Your exams are just around the corner (not that you need me to remind you) and revision is the key to exam success. So there’s no better time to master your revision technique. Remember, everyone is different and everyone has different ways of revising. Use these tips to revise as effectively as possible and give yourself the best chance of success. 

1. The sooner you start, the better

You don’t want to be stressing and panicking the day before your exam because you’ve left all your revision to the last minute. This is the worst situation you could find yourself in, so get revising as early as possible. The more you do now, the less there is to do later. Also, spacing your revision out over a longer period takes pressure off you. It allows you to focus more, take regular breaks and feel more confident about your subjects. 

2. Create a revision timetable

This is a simple way of splitting your revision up. You don’t want to be revising the same subject for too long, because it will get tedious and you won’t take all the information in. A timetable enables you to decide which topics you need to revise and when, with breaks built in. Remember to change it up regularly - revising a fresh subject might make a pleasant change.

3. Use the syllabus to your advantage

Get the syllabus from your teacher. It contains all the topics and information that you need to know for the exam. My advice is to go through the syllabus and make notes on the topics you feel most and least confident about. This allows you to style your revision around the parts you feel least confident about so you don’t spend time going over things you already know.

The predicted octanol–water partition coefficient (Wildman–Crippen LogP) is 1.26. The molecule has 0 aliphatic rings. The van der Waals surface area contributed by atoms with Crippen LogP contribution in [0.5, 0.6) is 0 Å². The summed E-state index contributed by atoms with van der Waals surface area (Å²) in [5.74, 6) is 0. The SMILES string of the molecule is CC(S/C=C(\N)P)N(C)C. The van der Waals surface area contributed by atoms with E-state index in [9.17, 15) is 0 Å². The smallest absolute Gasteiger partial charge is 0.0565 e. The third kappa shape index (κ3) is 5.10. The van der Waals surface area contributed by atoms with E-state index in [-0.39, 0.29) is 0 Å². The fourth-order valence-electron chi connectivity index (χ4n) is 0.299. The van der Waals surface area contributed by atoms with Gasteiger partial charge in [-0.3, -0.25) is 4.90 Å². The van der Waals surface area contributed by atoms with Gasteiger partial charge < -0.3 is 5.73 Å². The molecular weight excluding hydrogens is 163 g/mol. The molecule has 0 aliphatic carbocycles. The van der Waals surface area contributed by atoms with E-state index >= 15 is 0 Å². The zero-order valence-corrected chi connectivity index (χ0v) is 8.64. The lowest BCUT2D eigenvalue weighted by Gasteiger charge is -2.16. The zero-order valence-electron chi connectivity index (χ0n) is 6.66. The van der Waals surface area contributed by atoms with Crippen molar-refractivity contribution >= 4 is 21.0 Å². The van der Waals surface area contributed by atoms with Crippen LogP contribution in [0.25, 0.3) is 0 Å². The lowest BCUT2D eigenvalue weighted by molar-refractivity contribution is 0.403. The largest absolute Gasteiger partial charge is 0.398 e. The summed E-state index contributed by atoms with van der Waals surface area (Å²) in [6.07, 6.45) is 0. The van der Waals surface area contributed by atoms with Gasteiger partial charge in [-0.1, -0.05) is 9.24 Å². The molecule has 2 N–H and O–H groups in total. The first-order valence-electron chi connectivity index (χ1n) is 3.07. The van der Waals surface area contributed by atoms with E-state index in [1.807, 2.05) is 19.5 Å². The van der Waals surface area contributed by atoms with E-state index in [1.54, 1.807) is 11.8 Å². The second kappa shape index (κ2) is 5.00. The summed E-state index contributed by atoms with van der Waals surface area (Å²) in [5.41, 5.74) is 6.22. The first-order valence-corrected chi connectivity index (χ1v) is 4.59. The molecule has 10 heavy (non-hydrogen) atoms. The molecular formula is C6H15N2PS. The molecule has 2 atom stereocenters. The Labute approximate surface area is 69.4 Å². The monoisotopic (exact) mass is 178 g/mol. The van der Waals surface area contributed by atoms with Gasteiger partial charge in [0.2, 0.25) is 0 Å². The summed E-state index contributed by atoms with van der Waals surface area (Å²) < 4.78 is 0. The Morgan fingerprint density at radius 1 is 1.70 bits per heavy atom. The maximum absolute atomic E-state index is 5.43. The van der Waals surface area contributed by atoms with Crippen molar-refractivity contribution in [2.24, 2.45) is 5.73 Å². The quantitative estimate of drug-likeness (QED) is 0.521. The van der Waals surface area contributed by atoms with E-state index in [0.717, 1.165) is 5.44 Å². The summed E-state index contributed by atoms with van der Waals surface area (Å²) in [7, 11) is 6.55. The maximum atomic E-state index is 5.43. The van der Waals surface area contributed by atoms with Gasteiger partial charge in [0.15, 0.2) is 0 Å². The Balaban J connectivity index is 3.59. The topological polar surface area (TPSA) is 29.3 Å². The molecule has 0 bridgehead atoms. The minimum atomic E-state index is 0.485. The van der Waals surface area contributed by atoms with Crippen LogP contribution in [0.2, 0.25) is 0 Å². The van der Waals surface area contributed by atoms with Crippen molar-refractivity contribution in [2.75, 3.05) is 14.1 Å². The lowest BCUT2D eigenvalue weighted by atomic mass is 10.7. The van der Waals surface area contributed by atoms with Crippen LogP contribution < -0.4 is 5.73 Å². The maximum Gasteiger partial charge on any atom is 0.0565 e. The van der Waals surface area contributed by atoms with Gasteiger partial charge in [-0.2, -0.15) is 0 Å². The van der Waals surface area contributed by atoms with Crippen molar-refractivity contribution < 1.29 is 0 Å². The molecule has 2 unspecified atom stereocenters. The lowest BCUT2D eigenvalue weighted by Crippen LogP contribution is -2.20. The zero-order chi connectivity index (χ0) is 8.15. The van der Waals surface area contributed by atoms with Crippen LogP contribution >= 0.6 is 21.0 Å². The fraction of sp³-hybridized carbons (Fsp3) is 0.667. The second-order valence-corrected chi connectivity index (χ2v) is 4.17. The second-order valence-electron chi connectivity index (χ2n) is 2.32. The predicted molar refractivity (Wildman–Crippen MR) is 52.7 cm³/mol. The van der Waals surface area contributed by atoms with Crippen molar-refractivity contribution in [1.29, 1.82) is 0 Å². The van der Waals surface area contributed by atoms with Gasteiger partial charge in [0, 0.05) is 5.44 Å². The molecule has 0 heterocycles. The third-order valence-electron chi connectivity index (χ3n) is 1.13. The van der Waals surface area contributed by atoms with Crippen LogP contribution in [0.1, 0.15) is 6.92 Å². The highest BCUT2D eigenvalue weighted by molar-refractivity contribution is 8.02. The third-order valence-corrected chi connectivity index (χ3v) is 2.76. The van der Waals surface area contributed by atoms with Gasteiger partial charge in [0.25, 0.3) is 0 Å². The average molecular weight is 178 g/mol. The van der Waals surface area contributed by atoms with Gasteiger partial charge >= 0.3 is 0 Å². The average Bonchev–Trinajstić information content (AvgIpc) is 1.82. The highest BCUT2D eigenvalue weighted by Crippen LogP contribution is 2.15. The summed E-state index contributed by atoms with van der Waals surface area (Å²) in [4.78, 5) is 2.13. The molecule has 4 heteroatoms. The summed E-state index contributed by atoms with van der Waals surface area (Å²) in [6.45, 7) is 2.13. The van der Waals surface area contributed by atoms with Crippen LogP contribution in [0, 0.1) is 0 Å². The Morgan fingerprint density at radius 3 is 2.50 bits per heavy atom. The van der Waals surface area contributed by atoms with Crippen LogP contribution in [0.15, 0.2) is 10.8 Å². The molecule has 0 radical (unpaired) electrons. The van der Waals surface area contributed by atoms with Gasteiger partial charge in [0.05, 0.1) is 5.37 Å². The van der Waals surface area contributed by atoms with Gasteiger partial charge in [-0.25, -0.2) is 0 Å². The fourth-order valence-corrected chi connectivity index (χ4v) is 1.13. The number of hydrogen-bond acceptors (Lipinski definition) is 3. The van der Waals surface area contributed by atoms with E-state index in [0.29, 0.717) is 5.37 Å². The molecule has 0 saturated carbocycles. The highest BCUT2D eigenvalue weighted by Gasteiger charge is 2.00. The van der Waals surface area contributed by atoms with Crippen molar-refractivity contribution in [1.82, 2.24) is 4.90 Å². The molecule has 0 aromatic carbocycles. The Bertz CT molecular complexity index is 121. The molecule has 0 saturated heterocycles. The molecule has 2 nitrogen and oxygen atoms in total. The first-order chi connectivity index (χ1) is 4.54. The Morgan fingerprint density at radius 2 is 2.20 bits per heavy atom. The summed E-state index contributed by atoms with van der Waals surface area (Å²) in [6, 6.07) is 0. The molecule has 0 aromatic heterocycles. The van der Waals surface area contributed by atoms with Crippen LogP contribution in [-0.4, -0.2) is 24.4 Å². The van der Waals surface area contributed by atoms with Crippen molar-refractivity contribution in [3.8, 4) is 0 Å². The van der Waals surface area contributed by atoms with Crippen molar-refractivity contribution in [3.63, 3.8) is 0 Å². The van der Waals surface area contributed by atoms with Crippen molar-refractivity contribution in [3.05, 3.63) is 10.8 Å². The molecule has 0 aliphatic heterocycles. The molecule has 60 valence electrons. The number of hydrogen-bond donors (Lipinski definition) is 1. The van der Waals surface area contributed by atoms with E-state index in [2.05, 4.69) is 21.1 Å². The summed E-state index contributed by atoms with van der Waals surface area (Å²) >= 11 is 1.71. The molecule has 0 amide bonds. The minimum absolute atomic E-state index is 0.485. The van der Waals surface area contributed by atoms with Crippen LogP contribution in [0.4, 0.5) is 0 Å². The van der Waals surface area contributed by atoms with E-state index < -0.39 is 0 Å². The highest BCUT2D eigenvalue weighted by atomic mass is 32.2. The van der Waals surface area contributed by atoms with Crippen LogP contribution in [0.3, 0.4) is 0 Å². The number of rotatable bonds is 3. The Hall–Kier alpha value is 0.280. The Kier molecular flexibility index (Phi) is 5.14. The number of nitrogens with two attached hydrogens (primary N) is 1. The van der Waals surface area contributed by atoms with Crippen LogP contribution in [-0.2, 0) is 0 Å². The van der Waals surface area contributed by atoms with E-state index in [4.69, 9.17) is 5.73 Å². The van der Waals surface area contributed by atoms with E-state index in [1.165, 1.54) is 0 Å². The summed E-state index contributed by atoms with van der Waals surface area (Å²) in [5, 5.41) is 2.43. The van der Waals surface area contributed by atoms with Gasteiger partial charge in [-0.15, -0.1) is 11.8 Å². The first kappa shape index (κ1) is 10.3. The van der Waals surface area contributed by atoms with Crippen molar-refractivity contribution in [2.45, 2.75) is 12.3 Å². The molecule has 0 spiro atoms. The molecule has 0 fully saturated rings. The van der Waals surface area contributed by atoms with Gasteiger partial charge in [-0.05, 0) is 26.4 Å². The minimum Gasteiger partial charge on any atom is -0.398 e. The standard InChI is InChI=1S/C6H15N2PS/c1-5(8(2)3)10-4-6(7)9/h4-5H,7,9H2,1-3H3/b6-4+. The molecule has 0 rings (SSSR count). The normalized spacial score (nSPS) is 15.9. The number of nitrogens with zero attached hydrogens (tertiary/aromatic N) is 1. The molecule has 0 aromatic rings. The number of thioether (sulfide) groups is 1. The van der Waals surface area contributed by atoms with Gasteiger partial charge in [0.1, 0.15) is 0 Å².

4. Try different methods

There are many different revision methods and techniques that you can use. You just need to find the one that works for you and enables you to remember and retain the information. You may want to use different techniques throughout your revision to make the task more interesting. Try techniques such as: teaching the information to others, getting others to question you, drawing mind maps, using flash cards etc. One of the most important methods is answering past papers so that you know what to expect on the day of your exam.

5. Try to keep yourself motivated

Motivation can be hard to find when revising. But when you’re motivated you’re far likelier to do more and be successful. Set yourself short-term and long-term goals. A short-term goal can be something simple like a snack or treat after a revision period. A long-term goal can be focusing on what you want to do after your exams, such as sixth form, college, apprenticeships, or even your dream job.

Good luck!

Written by Callum Kay - Year 13